Chinese telecommunications giant Huawei has reportedly lost access to Android updates, the Google Play platform, and selected hardware from US companies, following the signing of a memorandum by US President Donald Trump which puts the company on a national blacklist.
The US and China have been engaged in a trade war since US President Donald Trump placed new tariffs against the nation in March 2018. Since then, the tariffs have increased again and again - and last week President Trump took a new tack, signing a memorandum which placed Chinese telecommunications giant Huawei on a national blacklist over, he claimed, concerns regarding national security and the likelihood of the Chinese government having placed back door code into Huawei hardware.
Now, the impact of that blacklisting is being felt: Reuters was the first to report that Google has suspended all business with Huawei relating to the transfer of hardware, software, and technical services - meaning that the company immediately loses access to future Android operating system updates other than publicly released under the Android Open Source Project, and its future devices will be unable to access any of the Google Apps ecosystem including the Google Play Store software distribution platform.
The news that Google was cutting ties with the company was followed by a report from Bloomberg that component suppliers Intel, Qualcomm, Infineon, Xilinx, and Broadcom have told employees that they will no longer be supplying Huawei. While the company has its own silicon design subsidiary, HiSilicon, that leaves it without a supplier for the modem chips it needs for future smartphones.
'Huawei has made substantial contributions to the development and growth of Android around the world,' the company claims in a formal response to the news. 'As one of Android's key global partners, we have worked closely with their open-source platform to develop an ecosystem that has benefited both users and the industry. Huawei will continue to provide security updates and after-sales services to all existing Huawei and Honor [Huawei's budget-brand subsidiary] smartphone and tablet products covering those that have been sold or still in stock globally. We will continue to build a safe and sustainable software ecosystem, in order to provide the best experience for all users globally.'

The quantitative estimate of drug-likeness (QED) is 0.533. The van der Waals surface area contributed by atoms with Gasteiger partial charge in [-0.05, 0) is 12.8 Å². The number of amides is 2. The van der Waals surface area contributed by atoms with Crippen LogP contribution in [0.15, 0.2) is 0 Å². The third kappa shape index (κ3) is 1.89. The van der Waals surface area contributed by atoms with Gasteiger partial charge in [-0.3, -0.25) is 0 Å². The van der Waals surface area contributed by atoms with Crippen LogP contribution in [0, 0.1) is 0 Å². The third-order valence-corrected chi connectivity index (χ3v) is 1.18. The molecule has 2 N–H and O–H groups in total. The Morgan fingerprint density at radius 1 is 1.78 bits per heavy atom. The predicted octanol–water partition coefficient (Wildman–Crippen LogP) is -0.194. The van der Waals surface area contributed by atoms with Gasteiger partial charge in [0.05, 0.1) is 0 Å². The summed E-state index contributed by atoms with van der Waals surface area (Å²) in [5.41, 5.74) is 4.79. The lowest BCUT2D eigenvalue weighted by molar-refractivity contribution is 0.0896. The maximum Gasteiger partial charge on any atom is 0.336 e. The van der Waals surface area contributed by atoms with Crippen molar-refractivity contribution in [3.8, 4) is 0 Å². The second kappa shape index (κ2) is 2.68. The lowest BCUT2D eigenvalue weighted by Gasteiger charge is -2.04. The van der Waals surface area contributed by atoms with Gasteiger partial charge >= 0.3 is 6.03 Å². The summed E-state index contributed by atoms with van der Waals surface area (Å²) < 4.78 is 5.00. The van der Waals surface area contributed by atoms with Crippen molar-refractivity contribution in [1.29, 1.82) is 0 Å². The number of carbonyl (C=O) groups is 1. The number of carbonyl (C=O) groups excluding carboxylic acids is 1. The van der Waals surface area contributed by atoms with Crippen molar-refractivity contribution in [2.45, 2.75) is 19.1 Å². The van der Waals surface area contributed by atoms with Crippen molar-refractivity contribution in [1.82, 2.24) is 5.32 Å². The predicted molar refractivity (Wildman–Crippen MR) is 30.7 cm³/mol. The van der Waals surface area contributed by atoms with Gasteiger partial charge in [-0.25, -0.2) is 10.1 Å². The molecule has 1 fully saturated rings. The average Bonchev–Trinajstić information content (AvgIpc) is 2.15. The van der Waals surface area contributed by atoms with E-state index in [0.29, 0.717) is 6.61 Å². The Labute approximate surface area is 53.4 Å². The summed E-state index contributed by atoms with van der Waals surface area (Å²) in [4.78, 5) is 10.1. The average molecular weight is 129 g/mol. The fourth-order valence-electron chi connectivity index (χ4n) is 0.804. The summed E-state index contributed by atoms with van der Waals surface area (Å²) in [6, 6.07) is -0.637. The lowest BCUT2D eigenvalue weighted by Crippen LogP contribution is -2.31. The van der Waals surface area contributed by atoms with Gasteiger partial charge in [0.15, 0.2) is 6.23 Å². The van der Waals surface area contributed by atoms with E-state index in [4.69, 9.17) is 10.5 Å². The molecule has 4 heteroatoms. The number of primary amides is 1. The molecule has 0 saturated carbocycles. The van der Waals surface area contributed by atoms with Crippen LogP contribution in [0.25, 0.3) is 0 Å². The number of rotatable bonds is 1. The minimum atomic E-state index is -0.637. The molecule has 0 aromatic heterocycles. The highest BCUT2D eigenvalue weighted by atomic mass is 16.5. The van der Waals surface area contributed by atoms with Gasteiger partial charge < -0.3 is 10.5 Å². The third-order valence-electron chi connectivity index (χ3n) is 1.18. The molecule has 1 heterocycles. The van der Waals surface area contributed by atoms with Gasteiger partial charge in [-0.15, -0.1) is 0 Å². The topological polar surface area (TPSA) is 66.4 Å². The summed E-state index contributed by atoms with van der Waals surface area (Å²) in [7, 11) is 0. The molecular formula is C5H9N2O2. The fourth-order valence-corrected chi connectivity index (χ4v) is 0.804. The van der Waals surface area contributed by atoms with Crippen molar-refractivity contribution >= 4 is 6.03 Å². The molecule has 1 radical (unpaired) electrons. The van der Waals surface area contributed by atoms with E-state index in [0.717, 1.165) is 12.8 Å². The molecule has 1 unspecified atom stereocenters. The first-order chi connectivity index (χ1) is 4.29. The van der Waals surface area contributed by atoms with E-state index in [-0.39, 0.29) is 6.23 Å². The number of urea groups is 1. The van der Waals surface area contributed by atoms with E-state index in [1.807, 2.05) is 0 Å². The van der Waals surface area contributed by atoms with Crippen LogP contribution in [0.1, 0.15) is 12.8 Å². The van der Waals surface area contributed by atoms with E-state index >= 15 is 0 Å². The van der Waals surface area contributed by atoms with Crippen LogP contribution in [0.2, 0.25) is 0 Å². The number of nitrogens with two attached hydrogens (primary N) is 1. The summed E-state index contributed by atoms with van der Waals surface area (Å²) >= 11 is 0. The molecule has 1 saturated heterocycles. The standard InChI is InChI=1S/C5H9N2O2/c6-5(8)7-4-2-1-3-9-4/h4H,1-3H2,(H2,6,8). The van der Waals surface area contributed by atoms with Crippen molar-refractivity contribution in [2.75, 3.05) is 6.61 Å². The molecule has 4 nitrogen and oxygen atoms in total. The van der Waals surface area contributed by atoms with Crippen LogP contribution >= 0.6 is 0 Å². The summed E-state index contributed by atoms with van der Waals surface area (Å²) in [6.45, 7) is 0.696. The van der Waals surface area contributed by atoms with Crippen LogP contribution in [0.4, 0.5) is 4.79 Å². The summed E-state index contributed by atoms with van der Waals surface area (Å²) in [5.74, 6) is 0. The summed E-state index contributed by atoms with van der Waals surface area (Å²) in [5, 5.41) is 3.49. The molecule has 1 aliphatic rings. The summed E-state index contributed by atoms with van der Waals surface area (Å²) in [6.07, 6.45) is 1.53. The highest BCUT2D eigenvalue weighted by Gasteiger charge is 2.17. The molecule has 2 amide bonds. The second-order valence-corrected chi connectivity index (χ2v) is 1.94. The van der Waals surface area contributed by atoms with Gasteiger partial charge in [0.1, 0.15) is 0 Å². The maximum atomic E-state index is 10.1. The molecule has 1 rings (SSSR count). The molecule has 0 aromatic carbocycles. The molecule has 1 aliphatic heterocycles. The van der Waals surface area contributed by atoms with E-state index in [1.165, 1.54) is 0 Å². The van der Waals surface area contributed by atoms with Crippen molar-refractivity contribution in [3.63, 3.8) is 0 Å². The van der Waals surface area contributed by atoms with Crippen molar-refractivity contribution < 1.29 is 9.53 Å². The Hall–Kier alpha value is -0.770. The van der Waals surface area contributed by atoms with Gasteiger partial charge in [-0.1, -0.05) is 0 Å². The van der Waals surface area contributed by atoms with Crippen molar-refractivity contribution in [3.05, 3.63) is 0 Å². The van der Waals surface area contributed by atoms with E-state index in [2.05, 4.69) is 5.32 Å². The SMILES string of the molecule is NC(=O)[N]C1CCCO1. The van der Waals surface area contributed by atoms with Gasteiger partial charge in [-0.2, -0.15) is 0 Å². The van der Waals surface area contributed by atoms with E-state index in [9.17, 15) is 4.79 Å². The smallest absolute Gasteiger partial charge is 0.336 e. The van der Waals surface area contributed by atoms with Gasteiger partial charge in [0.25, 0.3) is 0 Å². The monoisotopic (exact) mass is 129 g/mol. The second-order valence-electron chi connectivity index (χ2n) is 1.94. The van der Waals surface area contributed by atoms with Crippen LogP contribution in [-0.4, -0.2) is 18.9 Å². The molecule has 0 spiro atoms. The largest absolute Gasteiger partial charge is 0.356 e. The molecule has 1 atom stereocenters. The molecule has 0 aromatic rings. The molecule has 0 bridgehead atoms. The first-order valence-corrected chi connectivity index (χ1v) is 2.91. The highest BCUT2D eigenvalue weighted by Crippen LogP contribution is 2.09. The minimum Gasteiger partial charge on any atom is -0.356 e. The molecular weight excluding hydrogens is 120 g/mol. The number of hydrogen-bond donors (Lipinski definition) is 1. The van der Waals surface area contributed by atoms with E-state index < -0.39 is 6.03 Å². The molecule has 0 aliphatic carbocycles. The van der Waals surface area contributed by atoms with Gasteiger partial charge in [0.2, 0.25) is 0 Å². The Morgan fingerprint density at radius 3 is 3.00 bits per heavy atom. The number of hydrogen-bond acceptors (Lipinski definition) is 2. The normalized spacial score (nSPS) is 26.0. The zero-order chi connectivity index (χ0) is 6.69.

The blockade comes on the heels of claims Huawei and others have been investigating developing a mobile operating system of their own, specifically due to concerns that Google could pull their access to everything beyond the Android Open Source Project at any time.
Huawei has been granted a temporary 'general licence' by the US government, allowing it to continue receiving hardware and software from US companies for a period of 90 days in order that it can continue to support existing US customers. Neither the US government nor Huawei have offered an explanation for what will happen when the 90-day licence expires.
The BBC is reporting on an internal memo to staff at Arm which allegedly states the Cambridge-based company, owned by Japanese technology giant SoftBank, will be complying with the US trade blockade. If so, Huawei will be prevented from using technology it has licensed from Arm - including the processor and system-on-chip intellectual property (IP) which powers the processors designed by its HiSilicon subsidiary. Thus far, neither Arm nor Huawei have commented on the outlet's claim.
November 18 2019 | 09:00